“I don’t think so. I don’t know if it’s in, I don’t know if it’s out,”

He wasn’t asked if it was in or out, he was asked if Sunshine has been looking at the option.  The answer to that should be easy – Yes or No!!

Wawa Ridge is at least a kilometre beyond the current lease boundary and the Wawa skyline is visible from the vicinity of the town of Banff.  Sunshine Village already has radio equipment installations located on Wawa Ridge that are routinely serviced by snowmobile and helicopter.  Internal planning discussions at Sunshine have included lift access to that area and the cutting of additional ski runs in the “Side-door” and ‘Back-Door” areas.

Cotton also tried to downplay the issue of Sunshine’s expanded parking operations on the public access road.

“A few times a year, during peak seasons like the Family Day weekend, Christmas and Easter, there’s parking on the road and we’re trying to manage the best of a bad situation,”

Cotton maybe needs to learn to count.  Sunshine uses the road for parking far more than a “few times a year”.  He  blamed the problem on previous governments instead of acknowledging that the problem actually exists because Sunshine has increased lift capacity far in excess of it’s parking capacity, and has failed to adopt the parking solutions and limitations established in the 2006 Parks Canada Ski Area Management Guidelines.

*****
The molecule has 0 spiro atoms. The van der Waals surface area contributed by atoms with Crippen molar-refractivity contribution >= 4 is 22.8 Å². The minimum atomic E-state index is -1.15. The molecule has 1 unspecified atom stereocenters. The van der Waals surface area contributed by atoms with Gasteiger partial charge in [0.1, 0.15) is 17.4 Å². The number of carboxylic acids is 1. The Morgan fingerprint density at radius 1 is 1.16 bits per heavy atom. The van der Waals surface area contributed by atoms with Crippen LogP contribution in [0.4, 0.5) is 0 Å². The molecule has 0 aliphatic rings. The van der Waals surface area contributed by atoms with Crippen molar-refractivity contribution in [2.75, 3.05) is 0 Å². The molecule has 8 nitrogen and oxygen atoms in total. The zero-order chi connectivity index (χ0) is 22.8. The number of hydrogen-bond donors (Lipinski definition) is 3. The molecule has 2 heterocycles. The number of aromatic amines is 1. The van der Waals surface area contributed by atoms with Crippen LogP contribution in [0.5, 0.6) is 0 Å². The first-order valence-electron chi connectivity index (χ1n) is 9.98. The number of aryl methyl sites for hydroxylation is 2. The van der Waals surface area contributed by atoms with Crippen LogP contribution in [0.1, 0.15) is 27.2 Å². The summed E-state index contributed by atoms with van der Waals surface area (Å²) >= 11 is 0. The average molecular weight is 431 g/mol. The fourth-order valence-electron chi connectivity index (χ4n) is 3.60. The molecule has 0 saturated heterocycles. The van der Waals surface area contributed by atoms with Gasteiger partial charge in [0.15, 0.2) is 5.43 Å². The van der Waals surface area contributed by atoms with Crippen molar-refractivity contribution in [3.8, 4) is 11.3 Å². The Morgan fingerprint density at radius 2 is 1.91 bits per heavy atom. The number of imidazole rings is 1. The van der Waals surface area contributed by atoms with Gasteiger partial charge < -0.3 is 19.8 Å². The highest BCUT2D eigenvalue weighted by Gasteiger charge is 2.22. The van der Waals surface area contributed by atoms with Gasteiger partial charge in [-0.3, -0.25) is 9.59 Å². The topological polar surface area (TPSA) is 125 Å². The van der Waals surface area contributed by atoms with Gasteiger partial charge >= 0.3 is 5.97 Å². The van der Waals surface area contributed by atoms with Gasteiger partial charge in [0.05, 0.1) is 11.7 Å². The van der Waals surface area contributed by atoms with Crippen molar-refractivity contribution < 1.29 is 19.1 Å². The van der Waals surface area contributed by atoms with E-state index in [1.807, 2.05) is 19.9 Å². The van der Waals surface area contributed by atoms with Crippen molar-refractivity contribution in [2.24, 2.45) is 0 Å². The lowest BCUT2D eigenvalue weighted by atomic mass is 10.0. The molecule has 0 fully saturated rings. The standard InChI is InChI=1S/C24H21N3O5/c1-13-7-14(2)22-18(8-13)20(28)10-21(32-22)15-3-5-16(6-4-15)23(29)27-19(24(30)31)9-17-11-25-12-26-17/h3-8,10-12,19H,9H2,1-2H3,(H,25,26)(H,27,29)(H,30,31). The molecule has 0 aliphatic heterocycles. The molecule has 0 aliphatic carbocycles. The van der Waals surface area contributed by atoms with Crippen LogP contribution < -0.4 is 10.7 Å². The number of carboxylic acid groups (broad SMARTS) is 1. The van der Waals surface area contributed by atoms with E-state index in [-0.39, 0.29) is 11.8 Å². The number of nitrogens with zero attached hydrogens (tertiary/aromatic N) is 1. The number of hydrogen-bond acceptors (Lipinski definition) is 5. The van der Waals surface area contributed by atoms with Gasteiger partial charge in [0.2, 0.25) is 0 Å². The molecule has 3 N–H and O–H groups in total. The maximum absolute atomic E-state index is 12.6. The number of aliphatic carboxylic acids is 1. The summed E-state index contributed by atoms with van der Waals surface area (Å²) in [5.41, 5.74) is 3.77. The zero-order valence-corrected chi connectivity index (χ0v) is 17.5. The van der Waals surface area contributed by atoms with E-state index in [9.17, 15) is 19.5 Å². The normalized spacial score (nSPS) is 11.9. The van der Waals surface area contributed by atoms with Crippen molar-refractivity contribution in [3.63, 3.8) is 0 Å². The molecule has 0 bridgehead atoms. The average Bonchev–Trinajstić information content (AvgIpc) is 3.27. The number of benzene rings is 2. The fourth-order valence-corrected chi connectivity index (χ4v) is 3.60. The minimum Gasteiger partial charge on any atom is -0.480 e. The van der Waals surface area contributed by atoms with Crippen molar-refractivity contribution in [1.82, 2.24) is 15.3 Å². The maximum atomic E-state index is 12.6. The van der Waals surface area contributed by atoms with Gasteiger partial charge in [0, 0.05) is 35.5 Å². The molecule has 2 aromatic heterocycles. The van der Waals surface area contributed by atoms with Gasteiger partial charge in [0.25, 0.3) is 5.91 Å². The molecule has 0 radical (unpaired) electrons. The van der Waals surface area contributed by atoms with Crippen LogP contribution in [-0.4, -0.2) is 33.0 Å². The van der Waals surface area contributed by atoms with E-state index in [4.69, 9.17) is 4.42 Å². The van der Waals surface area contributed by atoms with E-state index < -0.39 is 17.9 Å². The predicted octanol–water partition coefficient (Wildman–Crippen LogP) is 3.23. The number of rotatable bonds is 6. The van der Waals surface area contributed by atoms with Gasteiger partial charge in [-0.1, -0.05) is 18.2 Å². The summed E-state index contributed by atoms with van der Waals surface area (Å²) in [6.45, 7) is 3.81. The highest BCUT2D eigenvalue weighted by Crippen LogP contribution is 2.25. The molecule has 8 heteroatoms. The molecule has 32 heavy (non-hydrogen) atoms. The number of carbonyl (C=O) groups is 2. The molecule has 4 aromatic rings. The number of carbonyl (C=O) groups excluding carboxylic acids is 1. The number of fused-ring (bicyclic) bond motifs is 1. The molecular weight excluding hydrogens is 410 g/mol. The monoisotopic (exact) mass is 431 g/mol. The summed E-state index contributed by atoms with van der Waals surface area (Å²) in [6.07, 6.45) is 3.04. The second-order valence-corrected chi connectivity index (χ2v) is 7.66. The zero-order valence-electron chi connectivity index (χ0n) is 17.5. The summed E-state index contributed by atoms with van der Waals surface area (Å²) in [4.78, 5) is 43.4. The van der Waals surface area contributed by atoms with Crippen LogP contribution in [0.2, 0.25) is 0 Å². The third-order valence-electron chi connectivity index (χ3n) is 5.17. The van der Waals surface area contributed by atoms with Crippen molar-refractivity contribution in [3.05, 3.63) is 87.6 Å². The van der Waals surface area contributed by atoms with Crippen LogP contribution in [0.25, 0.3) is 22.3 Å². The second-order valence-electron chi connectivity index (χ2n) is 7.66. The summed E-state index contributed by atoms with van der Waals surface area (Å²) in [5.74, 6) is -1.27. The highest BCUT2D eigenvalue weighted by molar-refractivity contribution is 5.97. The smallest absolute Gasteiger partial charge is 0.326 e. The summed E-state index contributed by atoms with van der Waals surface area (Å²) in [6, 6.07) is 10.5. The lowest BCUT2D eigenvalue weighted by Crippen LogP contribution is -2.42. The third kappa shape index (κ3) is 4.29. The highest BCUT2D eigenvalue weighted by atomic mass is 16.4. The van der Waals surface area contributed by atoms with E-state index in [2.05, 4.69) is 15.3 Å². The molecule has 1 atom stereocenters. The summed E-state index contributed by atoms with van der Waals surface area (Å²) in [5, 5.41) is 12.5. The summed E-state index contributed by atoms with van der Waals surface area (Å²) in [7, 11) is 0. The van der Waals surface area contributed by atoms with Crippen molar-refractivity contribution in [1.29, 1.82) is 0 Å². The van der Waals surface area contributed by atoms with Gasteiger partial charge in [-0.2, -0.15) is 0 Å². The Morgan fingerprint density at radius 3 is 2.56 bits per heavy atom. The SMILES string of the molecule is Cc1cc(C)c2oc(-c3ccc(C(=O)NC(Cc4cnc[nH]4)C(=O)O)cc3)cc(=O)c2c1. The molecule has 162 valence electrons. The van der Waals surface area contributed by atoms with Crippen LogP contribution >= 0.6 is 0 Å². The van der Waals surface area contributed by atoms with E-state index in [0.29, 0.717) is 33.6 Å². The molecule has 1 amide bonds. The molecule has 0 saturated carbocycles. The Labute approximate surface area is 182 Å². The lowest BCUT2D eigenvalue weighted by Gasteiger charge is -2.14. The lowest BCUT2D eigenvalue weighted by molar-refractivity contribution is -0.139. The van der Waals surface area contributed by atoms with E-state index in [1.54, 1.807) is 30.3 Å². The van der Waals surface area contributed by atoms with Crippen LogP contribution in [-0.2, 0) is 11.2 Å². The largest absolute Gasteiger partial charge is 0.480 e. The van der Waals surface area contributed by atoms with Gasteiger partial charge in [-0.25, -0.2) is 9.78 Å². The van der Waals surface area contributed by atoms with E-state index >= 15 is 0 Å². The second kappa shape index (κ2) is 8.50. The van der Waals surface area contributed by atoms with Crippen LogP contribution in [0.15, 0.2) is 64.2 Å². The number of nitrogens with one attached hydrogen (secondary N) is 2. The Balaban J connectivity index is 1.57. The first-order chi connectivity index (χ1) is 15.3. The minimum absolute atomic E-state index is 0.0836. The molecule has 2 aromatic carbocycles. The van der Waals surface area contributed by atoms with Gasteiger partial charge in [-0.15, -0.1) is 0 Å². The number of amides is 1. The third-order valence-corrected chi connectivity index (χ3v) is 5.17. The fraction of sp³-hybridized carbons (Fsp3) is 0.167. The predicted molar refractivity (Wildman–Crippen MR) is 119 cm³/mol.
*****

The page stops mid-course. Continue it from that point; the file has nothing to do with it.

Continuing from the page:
Consistent with what appears to be the new pro-development mandate at Parks Canada, Pam Veinotte (Banff National Park Superintendent) simply parroted Cotton’s disingenuous spin (much as her counterpart in Jasper did with the Glacier Discovery Walk even before it was “approved”).  If Veinotte actually believes Sunshine is only using the road for parking “about 10 times a year” she needs to get out of the office more.  It’s only a short drive and then she can hop on a Sunshine shuttle bus for the rest of the way to enjoy this so-called “world-class experience” with real park visitors.

Notably, Cotton is ruling out solutions, like a parkade, which would maintain the current footprint as is required by the 2006 guidelines, which means they must want to destroy more wilderness in Banff National Park to create a “solution” to accommodate the hundreds of additional cars that are parked at times half-way from Sunshine to Banff .  A parkade costs money while environmental destructive “solutions” are cheaper.   Sunshine has created the “problem” and now appears to be using the “problem” to demand more concessions from Parks Canada.  Parks Canada is conveniently allowing the problem to grow year after year and appears on-track to eventually use this fact to approve more deforestation, earthworks and environmental destruction in the Healy Creek Valley.